A representative of Jewish veterans of the Spanish Civil War refused to lay a wreath at a memorial in London yesterday in protest at a speaker linking the event to the struggle of the Palestinians.
Martin Sugarman, a writer on Jewish military history, objected to comments made by Tosh McDonald, president of the train drivers’ union, Aslef.
For more than 20 years, Mr Sugarman has laid a wreath of poppies shaped in the form of a Magen David at the annual commemoration for the 4,000 British members of the International Brigade who fought against General Franco’s fascists in the 1930s.
Nearly a fifth of the British volunteers in Spain were thought to be Jewish.
Mr Sugarman said the event, at the International Brigade Memorial Trust’s memorial to the fighters on the South Bank, traditionally focused on remembrance and stayed clear of contemporary politics.
But the Aslef leader, he said, had compared the Palestinian struggle against Israeli “oppression” with the republican cause in Spain.
It “insulted the memory of the overwhelming majority of Jewish fighters who went to Spain,” he said.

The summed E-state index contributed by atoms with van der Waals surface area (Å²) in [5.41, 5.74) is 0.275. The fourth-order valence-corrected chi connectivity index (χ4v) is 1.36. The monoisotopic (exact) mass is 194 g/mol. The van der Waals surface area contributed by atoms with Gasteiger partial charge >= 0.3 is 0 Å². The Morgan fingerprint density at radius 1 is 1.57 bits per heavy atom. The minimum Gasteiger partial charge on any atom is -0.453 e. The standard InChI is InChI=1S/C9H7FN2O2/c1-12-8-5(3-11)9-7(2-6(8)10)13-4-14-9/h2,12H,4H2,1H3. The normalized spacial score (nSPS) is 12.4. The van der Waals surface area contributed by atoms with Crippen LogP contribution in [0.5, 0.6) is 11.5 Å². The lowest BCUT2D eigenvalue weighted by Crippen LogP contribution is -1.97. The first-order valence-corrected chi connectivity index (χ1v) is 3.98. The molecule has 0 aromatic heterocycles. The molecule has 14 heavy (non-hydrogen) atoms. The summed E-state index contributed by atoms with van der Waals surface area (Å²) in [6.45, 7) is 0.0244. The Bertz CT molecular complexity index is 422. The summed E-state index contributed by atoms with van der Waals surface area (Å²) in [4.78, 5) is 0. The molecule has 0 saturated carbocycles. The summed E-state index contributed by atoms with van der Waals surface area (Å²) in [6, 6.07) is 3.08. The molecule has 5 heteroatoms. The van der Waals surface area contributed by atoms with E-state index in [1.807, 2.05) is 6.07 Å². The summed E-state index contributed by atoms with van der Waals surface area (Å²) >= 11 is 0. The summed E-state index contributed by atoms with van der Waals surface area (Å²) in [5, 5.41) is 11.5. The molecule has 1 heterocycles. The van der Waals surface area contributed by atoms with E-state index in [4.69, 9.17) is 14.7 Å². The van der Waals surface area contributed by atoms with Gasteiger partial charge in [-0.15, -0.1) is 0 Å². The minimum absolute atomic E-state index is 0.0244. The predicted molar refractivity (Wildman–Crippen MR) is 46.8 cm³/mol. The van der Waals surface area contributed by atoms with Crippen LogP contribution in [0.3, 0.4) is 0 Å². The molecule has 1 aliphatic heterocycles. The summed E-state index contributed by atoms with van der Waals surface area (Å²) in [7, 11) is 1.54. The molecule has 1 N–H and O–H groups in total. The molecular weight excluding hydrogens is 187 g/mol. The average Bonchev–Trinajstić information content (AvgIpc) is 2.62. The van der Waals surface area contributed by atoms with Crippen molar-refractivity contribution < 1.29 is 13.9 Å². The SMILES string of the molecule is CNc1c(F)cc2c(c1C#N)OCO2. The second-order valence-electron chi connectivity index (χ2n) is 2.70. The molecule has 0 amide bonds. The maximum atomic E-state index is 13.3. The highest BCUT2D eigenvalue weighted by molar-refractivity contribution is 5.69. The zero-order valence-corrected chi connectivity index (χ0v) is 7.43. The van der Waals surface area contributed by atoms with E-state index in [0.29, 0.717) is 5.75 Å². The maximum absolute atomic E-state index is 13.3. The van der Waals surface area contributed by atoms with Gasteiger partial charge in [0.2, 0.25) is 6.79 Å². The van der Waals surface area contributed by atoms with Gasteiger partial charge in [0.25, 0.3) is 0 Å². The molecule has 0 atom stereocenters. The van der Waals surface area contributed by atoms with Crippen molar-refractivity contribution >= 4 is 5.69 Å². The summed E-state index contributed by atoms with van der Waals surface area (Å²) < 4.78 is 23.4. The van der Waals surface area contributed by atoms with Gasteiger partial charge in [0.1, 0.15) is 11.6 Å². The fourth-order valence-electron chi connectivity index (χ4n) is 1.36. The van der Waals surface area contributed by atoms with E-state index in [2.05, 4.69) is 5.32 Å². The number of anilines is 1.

Mr Sugarman said shortly after Mr McDonald had finished speaking, “I stood up and held up my wreath. I said words to the effect that it was inappropriate to have politicised the event and in protest, I was leaving and was not going to lay my wreath.”
In response, the International Brigade Memorial Trust posted a statement on its site which defended Mr McDonald: "Tosh expressed the view that, just as the Spanish Civil War had been the great cause of young people in the 1930s, or that the anti-apartheid campaign had been the great cause of his generation, the plight of the Palestinian people was the equivalent great cause for many young people today. During the speech, Tosh also clearly and unequivocally denounced anti-Semitism and said it had absolutely no place in the labour movement."
See Mr Sugarman's account of the event here.